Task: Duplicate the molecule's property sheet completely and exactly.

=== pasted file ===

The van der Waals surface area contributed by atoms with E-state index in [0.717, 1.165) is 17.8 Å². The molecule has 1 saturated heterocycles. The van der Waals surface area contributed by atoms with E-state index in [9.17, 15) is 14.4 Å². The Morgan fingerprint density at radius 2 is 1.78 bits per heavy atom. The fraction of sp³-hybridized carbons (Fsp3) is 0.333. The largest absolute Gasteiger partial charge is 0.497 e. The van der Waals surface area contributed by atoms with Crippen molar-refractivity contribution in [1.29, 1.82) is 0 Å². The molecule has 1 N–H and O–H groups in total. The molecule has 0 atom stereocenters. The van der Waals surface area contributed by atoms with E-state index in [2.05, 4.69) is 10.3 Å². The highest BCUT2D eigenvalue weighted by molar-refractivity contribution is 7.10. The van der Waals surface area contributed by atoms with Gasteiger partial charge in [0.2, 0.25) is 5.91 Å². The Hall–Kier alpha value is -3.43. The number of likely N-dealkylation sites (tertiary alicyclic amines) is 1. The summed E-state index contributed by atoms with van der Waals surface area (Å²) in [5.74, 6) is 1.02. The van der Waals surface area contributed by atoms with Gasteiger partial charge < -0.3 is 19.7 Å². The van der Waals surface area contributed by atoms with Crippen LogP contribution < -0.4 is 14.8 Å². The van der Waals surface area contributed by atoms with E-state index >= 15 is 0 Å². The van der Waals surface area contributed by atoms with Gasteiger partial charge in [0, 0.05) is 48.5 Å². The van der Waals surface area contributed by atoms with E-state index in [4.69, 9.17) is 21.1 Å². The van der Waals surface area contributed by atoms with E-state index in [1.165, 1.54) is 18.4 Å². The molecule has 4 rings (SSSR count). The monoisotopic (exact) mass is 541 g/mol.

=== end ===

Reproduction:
The van der Waals surface area contributed by atoms with E-state index in [0.717, 1.165) is 17.8 Å². The molecule has 1 saturated heterocycles. The van der Waals surface area contributed by atoms with E-state index in [9.17, 15) is 14.4 Å². The Morgan fingerprint density at radius 2 is 1.78 bits per heavy atom. The fraction of sp³-hybridized carbons (Fsp3) is 0.333. The largest absolute Gasteiger partial charge is 0.497 e. The van der Waals surface area contributed by atoms with Crippen molar-refractivity contribution in [1.29, 1.82) is 0 Å². The molecule has 1 N–H and O–H groups in total. The molecule has 0 atom stereocenters. The van der Waals surface area contributed by atoms with E-state index in [2.05, 4.69) is 10.3 Å². The highest BCUT2D eigenvalue weighted by molar-refractivity contribution is 7.10. The van der Waals surface area contributed by atoms with Gasteiger partial charge in [0.2, 0.25) is 5.91 Å². The Hall–Kier alpha value is -3.43. The number of likely N-dealkylation sites (tertiary alicyclic amines) is 1. The summed E-state index contributed by atoms with van der Waals surface area (Å²) in [5.74, 6) is 1.02. The van der Waals surface area contributed by atoms with Gasteiger partial charge < -0.3 is 19.7 Å². The van der Waals surface area contributed by atoms with Crippen LogP contribution < -0.4 is 14.8 Å². The van der Waals surface area contributed by atoms with E-state index >= 15 is 0 Å². The van der Waals surface area contributed by atoms with Gasteiger partial charge in [0, 0.05) is 48.5 Å². The van der Waals surface area contributed by atoms with E-state index in [4.69, 9.17) is 21.1 Å². The van der Waals surface area contributed by atoms with E-state index in [1.165, 1.54) is 18.4 Å². The molecule has 4 rings (SSSR count). The monoisotopic (exact) mass is 541 g/mol.